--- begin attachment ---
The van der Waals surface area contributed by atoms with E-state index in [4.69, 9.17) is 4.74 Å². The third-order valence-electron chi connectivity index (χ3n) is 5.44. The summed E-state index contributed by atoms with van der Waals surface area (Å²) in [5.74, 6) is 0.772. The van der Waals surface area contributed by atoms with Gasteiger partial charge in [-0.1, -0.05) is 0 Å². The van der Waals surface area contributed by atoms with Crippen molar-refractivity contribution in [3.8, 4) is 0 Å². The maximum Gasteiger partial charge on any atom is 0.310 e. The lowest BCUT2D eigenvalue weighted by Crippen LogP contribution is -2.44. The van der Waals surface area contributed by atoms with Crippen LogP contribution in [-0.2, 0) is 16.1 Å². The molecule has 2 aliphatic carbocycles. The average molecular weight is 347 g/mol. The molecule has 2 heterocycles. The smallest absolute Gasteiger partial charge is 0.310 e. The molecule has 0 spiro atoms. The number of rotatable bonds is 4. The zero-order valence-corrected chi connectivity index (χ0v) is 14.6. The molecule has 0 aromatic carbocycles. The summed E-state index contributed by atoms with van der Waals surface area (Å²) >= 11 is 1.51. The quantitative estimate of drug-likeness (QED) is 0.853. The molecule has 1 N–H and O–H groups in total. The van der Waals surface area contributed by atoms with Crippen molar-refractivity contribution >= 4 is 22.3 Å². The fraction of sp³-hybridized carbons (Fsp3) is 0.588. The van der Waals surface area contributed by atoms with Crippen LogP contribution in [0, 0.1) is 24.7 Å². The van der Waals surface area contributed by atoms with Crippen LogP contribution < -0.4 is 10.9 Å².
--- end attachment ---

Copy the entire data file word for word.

The van der Waals surface area contributed by atoms with E-state index in [4.69, 9.17) is 4.74 Å². The third-order valence-electron chi connectivity index (χ3n) is 5.44. The summed E-state index contributed by atoms with van der Waals surface area (Å²) in [5.74, 6) is 0.772. The van der Waals surface area contributed by atoms with Gasteiger partial charge in [-0.1, -0.05) is 0 Å². The van der Waals surface area contributed by atoms with Crippen molar-refractivity contribution in [3.8, 4) is 0 Å². The maximum Gasteiger partial charge on any atom is 0.310 e. The lowest BCUT2D eigenvalue weighted by Crippen LogP contribution is -2.44. The van der Waals surface area contributed by atoms with Crippen LogP contribution in [-0.2, 0) is 16.1 Å². The molecule has 2 aliphatic carbocycles. The average molecular weight is 347 g/mol. The molecule has 2 heterocycles. The smallest absolute Gasteiger partial charge is 0.310 e. The molecule has 0 spiro atoms. The number of rotatable bonds is 4. The zero-order valence-corrected chi connectivity index (χ0v) is 14.6. The molecule has 0 aromatic carbocycles. The summed E-state index contributed by atoms with van der Waals surface area (Å²) >= 11 is 1.51. The quantitative estimate of drug-likeness (QED) is 0.853. The molecule has 1 N–H and O–H groups in total. The van der Waals surface area contributed by atoms with Crippen molar-refractivity contribution >= 4 is 22.3 Å². The fraction of sp³-hybridized carbons (Fsp3) is 0.588. The van der Waals surface area contributed by atoms with Crippen LogP contribution in [0, 0.1) is 24.7 Å². The van der Waals surface area contributed by atoms with Crippen LogP contribution < -0.4 is 10.9 Å².